• Several bills will make it easier for eligible people to receive and stay on CalFresh benefits starting next year. This includes SB 278, authored by Senator Wiener, which will protect CalFresh participants from penalties related to over-issuances when they were caused by county errors, and SB 282 also authored by Senator Wiener, which will provide clarity to counties on whether they can encourage people to use their CalFresh benefits at restaurants.
  • Assembly Bill 607, authored by Assemblymember Gloria, will streamline and modernize the Disaster-CalFresh program, making it easier and quicker for people to receive benefits in the case of a natural disaster.

You, as supporters of the San Francisco-Marin Food Bank, empower our Policy & Advocacy team to advance legislation and policies that improve food assistance at the local, state and national level.   For that we say thank you.

Click here to sign up for our Advocacy Alerts, so that you can help us to advocate at critical moments in the legislative session in 2018!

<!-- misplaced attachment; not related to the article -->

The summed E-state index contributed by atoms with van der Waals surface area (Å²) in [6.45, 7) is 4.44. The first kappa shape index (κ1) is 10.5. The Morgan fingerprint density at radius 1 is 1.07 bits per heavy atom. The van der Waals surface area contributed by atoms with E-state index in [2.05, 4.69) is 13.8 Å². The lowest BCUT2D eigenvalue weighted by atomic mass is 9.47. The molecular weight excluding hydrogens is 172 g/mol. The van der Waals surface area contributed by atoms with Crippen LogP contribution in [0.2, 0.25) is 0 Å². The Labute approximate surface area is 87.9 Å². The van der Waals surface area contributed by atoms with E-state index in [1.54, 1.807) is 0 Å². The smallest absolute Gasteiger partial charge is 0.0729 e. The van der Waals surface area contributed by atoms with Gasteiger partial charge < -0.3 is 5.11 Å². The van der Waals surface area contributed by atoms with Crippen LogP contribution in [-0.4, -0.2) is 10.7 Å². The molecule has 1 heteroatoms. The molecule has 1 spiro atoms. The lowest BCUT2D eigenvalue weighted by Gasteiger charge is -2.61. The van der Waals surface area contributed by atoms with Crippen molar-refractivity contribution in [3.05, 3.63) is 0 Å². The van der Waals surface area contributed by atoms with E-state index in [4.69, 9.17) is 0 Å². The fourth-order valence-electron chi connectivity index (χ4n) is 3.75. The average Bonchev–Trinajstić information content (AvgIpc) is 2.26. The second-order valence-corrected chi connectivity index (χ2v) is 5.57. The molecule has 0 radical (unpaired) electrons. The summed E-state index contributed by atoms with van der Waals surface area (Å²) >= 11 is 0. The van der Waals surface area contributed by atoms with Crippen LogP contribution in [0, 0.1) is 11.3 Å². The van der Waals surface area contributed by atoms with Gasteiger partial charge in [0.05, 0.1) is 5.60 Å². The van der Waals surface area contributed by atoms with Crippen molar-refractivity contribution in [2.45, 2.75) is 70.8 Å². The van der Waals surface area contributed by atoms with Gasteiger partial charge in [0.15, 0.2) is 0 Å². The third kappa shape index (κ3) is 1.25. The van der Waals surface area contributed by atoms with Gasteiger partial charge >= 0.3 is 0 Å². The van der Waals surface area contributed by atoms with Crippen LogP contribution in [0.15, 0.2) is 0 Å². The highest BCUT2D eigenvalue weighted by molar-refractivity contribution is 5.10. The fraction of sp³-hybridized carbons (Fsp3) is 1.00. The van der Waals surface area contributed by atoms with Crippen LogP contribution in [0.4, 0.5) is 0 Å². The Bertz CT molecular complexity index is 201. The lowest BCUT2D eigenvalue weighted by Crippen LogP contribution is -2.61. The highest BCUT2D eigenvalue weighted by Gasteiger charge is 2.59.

Grassroots advocacy achieves CalFood win

July 10, 2017

Thanks to everyone who signed the postcards and letters created by the Food Bank to urge Governor Jerry Brown and Assembly member Phil Ting to fund the CalFood program.  CalFood is a key part of the state budget that allows food banks like ours to efficiently purchase locally produced foods — such as eggs and cheese — which helps families stay nourished.  With your support, our Advocacy Team sent a strong message to Sacramento.  On June 27, Governor Brown signed a new state budget into law, which includes a historic investment in CalFood.

CalFood – formerly the ‘State Emergency Food Assistance Program’ – was created in 2011. The program remained unfunded until last year, when it received a one-time investment of $2 million, which was shared among the many food banks in California. This year, advocates from around the state, led by the California Association of Food Banks, came together to urge our Governor to make a bigger, and more permanent investment.  Thanks to our collective efforts – and your participation – the 2017-2018 budget includes $8 million for CalFood.  In addition, future state budgets include a permanent annual funding stream for CalFood of $6 million annually.

This historic win was a tremendous group effort. Thank you to everyone who advocated for CalFood with us – your voice matters!

Stay tuned for more advocacy opportunities by subscribing to our eNewsletter and Advocacy Alerts.  We’re gearing up to protect federal funding for CalFresh (formerly food stamps) which is expected to face cuts in upcoming Congressional budget proposals.